Early counts of voter indicate turnout was lower than in the 2008 election in every state, and although the unaccountably prolonged process of vote-counting will eventually increase the final numbers it appears the decline was significant. Conservatives can find some consolation in the fact that Obama almost certainly won’t match the number of votes he won four years earlier, but they also have to face the sobering truth that Romney will likely wind up with fewer votes than the famously uninspiring campaign of John McCain.
Although some of the decline can be attributed to the storm that swept through much of the northeast in the week preceding the election, other reasons are clearly required for the rest of the country. The fall in Obama’s vote haul is easily explained by the vast gulf between the extravagant earth-healing promises of his ’08 campaign and the dismal economic record that he was saddled with in ’12, but it’s harder to say why anyone willing to take the effort to vote for McCain wouldn’t have done the same four years later for Romney.
Some will say it was because the election was of little interest outside the swing states that were blitzed with campaign rallies and constant television advertising, a plausible theory given that most of the mass media quite were happy to distract their audiences from the important issues of the campaign, but turnout was apparently down in those beleaguered swing states as well. Others will contend that Romney was never fully embraced by the most hard-core conservatives of his party, but by the election day he was certainly regarded as a more rock-ribbed type than the even squishier McCain. There are the predictable suggestions that Romney’s Mormonism scared off evangelical voters, but our wide circle of evangelical friends and acquaintances seemed genuinely enthusiastic about his candidacy.
Only in retrospect do we see that Romney’s upbeat and well-behaved campaign might have failed to motivate those McCain voters to trudge back to the polls. The campaign’s assumption was that animus toward Obama would suffice to turn out the right-most voters and that a soft sell was required to win over the moderates who might be scared off by an angrier tone, which seemed reasonable enough at the time and at one point even seemed to be working, but as of now there is no denying that it simply did not work. A more alarmist campaign that screamed of the impending debt crisis and collapse of the entitlement system might not have worked, either, but at least it would have given the Republican party’s candidate in 2016 a chance to say that the voters were warned.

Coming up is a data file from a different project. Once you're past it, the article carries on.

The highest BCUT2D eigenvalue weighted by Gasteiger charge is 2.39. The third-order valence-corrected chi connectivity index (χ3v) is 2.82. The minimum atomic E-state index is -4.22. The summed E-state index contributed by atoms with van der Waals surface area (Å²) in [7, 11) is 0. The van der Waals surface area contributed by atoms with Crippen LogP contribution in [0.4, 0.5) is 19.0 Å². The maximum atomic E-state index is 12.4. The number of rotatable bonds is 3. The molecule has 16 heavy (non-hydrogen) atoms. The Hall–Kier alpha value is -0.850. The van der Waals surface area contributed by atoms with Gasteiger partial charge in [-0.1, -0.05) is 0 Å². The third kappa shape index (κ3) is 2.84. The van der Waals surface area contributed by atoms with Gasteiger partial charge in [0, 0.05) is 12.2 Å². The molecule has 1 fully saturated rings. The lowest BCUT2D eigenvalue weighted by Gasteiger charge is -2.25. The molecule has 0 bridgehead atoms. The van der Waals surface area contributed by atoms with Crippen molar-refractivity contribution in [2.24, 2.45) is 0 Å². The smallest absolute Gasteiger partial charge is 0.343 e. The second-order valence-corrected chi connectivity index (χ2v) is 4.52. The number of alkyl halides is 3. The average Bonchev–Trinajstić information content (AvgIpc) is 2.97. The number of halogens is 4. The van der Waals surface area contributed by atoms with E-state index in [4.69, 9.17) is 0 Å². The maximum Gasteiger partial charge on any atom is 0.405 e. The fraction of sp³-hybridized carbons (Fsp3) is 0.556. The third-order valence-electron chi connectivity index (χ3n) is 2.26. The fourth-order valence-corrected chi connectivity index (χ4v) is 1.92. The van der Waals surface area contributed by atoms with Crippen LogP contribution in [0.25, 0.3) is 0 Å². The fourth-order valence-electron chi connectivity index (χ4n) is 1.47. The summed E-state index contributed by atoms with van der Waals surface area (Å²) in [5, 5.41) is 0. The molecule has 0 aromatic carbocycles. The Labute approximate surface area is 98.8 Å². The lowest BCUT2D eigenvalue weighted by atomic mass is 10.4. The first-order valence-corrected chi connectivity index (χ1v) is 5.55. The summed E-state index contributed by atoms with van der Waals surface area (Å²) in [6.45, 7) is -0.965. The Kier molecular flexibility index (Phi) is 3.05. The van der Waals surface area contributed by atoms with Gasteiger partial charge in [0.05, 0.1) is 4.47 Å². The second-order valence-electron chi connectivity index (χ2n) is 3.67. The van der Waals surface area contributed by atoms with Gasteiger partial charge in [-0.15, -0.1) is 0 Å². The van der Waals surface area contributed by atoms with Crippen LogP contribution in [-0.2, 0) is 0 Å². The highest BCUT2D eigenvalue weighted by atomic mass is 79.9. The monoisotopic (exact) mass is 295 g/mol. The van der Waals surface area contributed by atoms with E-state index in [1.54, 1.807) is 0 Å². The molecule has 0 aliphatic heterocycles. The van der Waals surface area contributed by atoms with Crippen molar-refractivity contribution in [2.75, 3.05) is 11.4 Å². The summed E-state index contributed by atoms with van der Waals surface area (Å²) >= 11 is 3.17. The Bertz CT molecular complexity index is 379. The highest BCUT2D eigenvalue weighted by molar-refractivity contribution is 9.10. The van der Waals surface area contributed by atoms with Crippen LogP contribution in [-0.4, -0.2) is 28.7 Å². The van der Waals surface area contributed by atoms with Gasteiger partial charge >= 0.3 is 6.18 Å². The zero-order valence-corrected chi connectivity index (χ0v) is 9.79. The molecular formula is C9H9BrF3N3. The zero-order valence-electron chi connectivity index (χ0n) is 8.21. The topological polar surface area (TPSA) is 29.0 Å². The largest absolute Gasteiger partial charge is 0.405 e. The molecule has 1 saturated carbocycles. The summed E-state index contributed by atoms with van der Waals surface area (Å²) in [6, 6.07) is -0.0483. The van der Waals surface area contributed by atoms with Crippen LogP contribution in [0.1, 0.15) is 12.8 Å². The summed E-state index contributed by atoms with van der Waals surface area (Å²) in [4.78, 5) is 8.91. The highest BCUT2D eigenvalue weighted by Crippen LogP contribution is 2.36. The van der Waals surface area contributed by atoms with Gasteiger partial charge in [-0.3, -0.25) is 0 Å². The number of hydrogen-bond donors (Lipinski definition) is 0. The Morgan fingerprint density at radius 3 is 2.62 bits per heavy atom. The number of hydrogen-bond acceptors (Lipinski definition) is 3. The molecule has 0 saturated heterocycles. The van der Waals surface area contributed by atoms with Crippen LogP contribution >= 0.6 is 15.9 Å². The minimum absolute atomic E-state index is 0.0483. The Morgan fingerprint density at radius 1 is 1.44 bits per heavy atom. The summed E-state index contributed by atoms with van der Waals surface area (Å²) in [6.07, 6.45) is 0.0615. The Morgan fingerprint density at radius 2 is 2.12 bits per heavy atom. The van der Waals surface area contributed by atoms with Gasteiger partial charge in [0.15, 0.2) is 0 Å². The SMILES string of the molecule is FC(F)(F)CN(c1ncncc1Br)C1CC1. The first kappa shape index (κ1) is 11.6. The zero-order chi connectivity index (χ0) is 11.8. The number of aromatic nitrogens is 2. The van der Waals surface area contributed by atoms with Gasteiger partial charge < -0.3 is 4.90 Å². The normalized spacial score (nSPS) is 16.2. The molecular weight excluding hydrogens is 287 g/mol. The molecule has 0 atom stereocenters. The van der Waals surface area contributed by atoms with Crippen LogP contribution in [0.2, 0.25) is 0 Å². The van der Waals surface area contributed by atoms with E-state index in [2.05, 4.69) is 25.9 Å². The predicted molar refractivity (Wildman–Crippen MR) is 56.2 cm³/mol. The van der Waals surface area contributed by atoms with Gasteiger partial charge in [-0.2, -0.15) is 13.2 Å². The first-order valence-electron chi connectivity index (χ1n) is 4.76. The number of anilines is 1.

Our best guess, though, is that all those missing voters simply gave up on politics at some point in the last four years. Some were likely the usual sort of apolitical Americans who got caught up in the unusually high level of interest in the ’08 campaign and quickly reverted to their less depressing interests, while others were people who followed politics with a sufficiently keen attention to notice how very badly it is going and how unlikely it is that anyone currently in the political arena will be able to change course. It was always a gamble that Romney would have been able to tame the ravenous appetites of the public for the government goodies, and one that we were willing to make, but it’s not entirely irrational for someone to conclude that it really wasn’t worth leaving the house and standing in line.
Those people aren’t going to like what they’ll get, of course, and one can only hope that they’ll dislike it enough to be back the polls next time.

— Bud Norman

A Very Bad Night in America

Well, it’s bad. The internet tells us that the Fox network has just called Ohio for Barack Obama, and that pretty much ensures that the nation will have another four years of him.
There are fewer people at work than four years ago and many more on food stamps and other forms of government assistance, and it is now likely that four years hence the productive class will be smaller yet and the dependent class even larger. Our government is now $6 trillion deeper in debt than it was four years ago, and four years from now it will likely be as many trillions closer to — or already beyond — the point of financial insolvency. The west’s declared enemies now wield power in a larger section of the globe than four years ago, the entirety of the west is four years further into decline, and there is now little hope of reversal of either trend in the next four years.
Countless other calamities are now foreseeable over the next for years. Another generation of jurisprudence will decree that the constitution is no barrier to the government’s ever-expanding power. A potential energy boom wrought by new technologies will be forgone in favor of a fantastical environmentalism. Much needed educational reforms will be lost to the teachers’ unions’ preference for a failed status quo and the inevitable declining fortunes of local school boards. An absurd system of centrally-controlled medicine will be instituted.
Worse yet, the country has resigned itself to this fate. Old and crucial notions of self-reliance and freedom have been vanquished, a majority of the nation choosing dependence on the labors of others and the false security of such largesse. The nation that once celebrated individual achievement has chosen to believe that you didn’t build that.
There is still a resistant House of Representatives, a good number of states where the majority of citizens prefer their liberty to the government’s smothering embrace, and a tradition of American toughness that cannot be extinguished in one night, but Tuesday was a very bad night for the cause.

— Bud Norman